Resources & Press
June 13, 2022
DDEX’s THE BIG Summit 2022 Conference and Plenary Meeting to Focus on Rolling Out MEAD Data Implementation. Early Test of MEAD at Amazon Music and Universal Music Group Leads to an Increase in Active and Passive Streaming Behavior
February 7, 2022
DDEX & ISNI Announce Signing of Liaison Agreement
March 10, 2021
Facebook Joins DDEX As Charter Member
August 6, 2020
Downtown Music Holdings Joins DDEX As Charter Member of DDEX
March 25, 2019
DDEX Teams with EIDR to Streamline Metadata Standards
Global standards are critical, but it’s their implementation and usage that makes them valuable. DDEX conducts regular webinars and implementation workshops to help companies integrate the relevant standards to their businesses, and the current schedule can be found here.
Below are recordings from past webinars, and there are additional videos on DDEX available on our YouTube channel here. There is more written material and samples for the various standards on the DDEX Knowledge Base which will also assist you in your implementations. If you need additional help, contact us at email@example.com.
DDEX standards are free to anyone to use – just complete the Implementation Licence.
Communicating immersive audio using the Electronic Release Notification Message Suite (ERN), version 4.3
At the beginning of quarter three DDEX will be publishing ERN 4.3. This webinar will give details about the differences between ERN 4.3 and previous versions and some explanation of the reasons behind the changes. In particular, ERN 4.3 will for the first time enable the communication of data about immersive audio releases, an explanation of which will form a key part of this webinar.
Communicating data about classical music in DDEX standards
The hierarchical nature of classical music, often several movements making one work or several works with several movements being grouped together such as Vivaldi’s The Four Seasons, has some unique metadata requirements. Recently DDEX has been carrying out work in this area to make communication of data about classical works especially music formed comprising multiple movements more precise. The webinar will explain the particular metadata challenges relating to classical music and how these are managed in the DDEX standards.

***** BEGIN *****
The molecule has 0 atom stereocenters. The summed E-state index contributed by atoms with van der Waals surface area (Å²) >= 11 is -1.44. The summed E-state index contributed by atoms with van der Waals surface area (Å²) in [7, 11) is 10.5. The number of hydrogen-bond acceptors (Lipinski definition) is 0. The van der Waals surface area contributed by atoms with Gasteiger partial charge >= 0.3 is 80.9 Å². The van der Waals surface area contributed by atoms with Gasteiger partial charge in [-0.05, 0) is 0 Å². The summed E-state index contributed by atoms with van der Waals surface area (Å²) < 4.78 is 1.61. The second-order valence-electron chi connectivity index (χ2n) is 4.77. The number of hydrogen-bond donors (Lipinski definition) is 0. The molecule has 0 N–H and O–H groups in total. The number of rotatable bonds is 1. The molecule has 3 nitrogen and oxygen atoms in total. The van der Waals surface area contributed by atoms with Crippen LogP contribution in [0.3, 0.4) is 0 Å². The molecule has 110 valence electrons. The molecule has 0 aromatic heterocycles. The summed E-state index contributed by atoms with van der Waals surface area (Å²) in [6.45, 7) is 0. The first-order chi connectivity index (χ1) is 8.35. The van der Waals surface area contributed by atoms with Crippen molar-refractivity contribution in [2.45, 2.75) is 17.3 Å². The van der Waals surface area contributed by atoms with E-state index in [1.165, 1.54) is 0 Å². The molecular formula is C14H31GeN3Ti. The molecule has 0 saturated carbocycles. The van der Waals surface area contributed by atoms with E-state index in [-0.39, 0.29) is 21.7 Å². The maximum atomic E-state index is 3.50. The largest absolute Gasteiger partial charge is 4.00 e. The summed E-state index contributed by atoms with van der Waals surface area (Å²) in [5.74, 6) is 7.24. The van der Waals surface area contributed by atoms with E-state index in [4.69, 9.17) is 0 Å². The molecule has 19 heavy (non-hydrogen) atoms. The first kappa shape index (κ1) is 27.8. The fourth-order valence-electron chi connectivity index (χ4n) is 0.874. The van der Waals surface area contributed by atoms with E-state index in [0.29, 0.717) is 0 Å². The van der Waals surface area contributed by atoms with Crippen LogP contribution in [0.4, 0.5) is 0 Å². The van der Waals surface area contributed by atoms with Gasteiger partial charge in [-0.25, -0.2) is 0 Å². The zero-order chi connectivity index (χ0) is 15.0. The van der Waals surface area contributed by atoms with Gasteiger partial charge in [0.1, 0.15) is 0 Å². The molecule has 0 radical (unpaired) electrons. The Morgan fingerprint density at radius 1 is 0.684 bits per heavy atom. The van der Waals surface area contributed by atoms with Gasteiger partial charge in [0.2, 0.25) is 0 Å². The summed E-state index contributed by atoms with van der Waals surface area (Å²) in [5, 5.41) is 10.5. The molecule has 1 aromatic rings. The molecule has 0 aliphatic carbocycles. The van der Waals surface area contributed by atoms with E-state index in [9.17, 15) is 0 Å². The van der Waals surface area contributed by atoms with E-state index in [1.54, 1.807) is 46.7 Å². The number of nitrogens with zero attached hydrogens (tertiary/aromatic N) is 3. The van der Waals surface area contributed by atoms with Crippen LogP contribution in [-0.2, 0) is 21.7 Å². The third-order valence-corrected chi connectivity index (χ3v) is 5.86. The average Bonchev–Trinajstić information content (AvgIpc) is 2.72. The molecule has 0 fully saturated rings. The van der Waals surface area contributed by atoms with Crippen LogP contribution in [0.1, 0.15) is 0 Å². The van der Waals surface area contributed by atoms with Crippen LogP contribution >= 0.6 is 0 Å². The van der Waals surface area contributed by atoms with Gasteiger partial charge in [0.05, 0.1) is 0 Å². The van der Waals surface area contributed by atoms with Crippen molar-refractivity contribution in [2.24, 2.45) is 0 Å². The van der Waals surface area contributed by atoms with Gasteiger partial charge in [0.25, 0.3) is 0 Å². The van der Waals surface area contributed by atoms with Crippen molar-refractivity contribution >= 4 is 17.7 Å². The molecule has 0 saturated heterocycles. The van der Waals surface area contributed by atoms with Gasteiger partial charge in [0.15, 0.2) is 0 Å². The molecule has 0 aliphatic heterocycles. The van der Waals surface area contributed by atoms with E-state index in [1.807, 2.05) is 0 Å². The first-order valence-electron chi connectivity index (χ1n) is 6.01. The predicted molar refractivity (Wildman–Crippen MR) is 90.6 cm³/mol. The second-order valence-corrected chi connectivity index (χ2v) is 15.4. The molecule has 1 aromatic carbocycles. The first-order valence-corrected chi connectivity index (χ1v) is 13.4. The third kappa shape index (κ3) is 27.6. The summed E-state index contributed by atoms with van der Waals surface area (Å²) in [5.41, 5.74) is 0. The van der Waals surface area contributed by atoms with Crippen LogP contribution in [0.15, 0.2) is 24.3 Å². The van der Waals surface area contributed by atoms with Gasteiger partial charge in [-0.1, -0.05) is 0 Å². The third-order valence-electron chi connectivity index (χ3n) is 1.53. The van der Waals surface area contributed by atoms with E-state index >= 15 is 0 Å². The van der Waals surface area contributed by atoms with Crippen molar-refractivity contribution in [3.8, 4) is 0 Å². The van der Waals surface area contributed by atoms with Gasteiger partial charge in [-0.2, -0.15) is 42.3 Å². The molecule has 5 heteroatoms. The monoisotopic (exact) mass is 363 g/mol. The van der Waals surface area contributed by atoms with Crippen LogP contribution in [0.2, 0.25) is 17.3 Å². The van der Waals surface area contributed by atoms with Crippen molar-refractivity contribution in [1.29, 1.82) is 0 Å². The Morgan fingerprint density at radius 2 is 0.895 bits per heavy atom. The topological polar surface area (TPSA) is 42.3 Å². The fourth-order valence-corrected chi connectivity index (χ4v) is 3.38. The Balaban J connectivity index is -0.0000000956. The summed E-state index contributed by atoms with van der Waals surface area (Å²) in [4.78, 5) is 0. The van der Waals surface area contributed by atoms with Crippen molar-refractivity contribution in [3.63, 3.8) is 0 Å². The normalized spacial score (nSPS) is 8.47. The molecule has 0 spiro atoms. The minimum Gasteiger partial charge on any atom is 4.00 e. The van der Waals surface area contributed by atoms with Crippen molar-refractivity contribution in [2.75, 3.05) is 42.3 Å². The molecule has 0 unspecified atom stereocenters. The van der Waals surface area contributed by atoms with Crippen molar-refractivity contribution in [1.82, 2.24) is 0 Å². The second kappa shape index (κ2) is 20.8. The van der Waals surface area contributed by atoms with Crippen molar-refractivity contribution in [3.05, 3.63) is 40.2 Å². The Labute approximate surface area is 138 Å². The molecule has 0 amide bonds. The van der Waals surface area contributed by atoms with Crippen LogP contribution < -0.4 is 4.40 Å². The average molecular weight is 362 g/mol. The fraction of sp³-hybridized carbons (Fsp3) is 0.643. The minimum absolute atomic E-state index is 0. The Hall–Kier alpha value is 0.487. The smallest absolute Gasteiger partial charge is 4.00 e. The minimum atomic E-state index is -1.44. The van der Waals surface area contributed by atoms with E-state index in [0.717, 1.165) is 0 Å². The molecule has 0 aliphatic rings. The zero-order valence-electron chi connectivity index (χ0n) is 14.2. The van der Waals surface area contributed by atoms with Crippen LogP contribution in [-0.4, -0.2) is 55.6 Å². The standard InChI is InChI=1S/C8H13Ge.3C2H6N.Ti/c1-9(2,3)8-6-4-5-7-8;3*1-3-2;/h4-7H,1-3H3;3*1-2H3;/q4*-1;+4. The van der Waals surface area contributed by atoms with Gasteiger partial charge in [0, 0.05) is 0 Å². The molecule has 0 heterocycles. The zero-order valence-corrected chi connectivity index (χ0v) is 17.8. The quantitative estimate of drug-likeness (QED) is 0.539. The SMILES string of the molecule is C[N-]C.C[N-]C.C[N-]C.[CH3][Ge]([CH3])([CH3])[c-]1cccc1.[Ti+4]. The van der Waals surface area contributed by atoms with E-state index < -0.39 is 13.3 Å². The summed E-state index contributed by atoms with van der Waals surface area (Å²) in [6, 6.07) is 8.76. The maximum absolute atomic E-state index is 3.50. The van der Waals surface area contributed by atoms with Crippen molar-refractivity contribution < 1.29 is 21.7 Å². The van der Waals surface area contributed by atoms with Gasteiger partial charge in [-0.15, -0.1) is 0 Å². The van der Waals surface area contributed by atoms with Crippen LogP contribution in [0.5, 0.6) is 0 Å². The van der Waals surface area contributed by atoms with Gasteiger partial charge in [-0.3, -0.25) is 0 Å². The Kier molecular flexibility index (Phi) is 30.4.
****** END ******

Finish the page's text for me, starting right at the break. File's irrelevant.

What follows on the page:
Webinar: Venue Identification
Like all entities relevant to the music value chain, it is much easier and more efficient if they are given a unique identifier for when the information is to be communicated using computers, and venues are no different. DDEX has been working with EIDR to develop a venue identifier which will uniquely identify music venues such as studios or concert venues as well as venues relevant to the film and TV industry. This webinar will explain progress on this activity and explain how such an identifier might get used by the music, TV and film industries.
Webinar: Panel Discussion on RDR standards implementation update
Following the detailed implementation webinars in June which provided a detailed explanation of the RDR standards, this webinar is a panel discussion amongst representatives of DDEX member companies that have already implemented the RDR Notification standard. It provided an opportunity for attendees at the webinar to ask questions about implementing the RDR Notification standard of the experts on the panel.
Webinar: Music Metadata and the many ways it is used (an introduction to cleanly identifying and describing music)